Invoice finance is also known as “factoring” finance when you sell your invoices to a lender. A lender will then forward up to 80% of the total invoice immediately and take on responsibility for collecting the payment from the supplier.
- Can be used for any business purchase like new machinery or paying a tax debt
- Is an immediate cash injection without waiting for payment of invoices
- Takes away the risk of late or non payment of invoices
- Can cover short term finance issues
- On the downside, it’s usually more expensive than loan finance
- You end up receiving less than the total value of the initial invoice
4. Debtor finance
Debtor finance is another term for invoice finance or factoring finance. Immediately after a business has issued an invoice to its customer, they can be purchased from owners for a fee. This means that up to 80% of the balance due on the invoice is paid to the business owner within 24 hours. Invoice finance is useful for companies focussed on growth. Most Australian businesses offer customers credit terms of 30 to 60 days—or even longer. That can put a strain on many businesses’ cash flow. Fortunately, debtor finance provides immediate cash flow to businesses which can help ease financial stress. Other terms for debtor finance include invoice finance, invoice factoring and invoice discounting.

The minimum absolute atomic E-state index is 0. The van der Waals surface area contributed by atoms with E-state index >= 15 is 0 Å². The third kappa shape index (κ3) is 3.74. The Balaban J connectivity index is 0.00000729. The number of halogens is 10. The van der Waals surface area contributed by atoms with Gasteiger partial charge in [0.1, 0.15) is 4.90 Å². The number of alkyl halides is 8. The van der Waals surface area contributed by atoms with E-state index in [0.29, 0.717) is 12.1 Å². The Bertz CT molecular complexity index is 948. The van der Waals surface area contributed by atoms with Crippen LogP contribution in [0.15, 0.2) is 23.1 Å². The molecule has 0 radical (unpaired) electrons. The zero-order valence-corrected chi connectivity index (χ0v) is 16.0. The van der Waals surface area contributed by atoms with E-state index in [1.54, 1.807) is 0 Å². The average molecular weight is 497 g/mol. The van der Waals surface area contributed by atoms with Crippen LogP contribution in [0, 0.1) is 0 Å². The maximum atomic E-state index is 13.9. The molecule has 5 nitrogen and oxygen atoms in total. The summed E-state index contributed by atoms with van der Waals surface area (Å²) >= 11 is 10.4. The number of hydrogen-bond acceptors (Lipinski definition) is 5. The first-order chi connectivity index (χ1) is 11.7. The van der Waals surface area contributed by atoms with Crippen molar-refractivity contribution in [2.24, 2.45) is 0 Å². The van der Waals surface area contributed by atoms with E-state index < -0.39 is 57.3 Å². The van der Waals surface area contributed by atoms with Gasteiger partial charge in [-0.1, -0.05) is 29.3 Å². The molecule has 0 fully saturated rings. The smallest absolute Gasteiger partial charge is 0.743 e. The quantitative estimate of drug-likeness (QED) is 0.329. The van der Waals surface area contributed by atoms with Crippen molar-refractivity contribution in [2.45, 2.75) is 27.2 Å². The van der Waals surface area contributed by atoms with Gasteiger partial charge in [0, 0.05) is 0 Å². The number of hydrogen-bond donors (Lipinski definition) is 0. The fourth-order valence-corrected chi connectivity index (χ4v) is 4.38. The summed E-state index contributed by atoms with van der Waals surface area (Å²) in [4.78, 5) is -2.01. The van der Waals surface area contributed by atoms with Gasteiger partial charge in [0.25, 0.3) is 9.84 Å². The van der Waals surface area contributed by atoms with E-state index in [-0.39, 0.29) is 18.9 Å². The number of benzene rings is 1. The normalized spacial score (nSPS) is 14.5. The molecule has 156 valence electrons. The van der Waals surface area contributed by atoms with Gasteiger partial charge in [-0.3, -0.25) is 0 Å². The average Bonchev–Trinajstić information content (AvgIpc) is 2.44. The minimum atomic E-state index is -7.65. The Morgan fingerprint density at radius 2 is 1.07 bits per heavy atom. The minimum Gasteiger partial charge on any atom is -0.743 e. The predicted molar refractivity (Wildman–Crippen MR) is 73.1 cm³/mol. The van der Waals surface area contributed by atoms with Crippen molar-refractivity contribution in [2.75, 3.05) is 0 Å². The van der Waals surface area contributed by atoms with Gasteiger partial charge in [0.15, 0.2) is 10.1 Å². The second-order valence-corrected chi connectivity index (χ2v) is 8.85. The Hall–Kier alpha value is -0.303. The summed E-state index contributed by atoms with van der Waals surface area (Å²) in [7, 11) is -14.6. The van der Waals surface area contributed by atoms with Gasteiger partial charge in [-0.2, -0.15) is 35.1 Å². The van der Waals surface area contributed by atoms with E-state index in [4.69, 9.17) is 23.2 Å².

5. Equipment finance
Equipment finance is a business loan used to purchase a piece of equipment. That piece of equipment—perhaps a truck or piece of machinery—is then used as security for the loan. The type of equipment finance will differ depending on your business needs. Some equipment finance are for equipment hire for a period of time, in which case the lender would be the owner of the equipment. Other equipment finance loans are to assist in buying equipment with a shorter-term loan, in which case the lender will own the collateral until the loan is repaid. This means you cannot resell equipment until loan closure.
- Equipment finance can also refer to a business loan used to lease a particular piece of equipment.
- Offers flexibility to set up a repayment plan that fits in with your cash flow
- Simpler than loan financing, and you may be able to claim GST credits for any GST included in the lease charges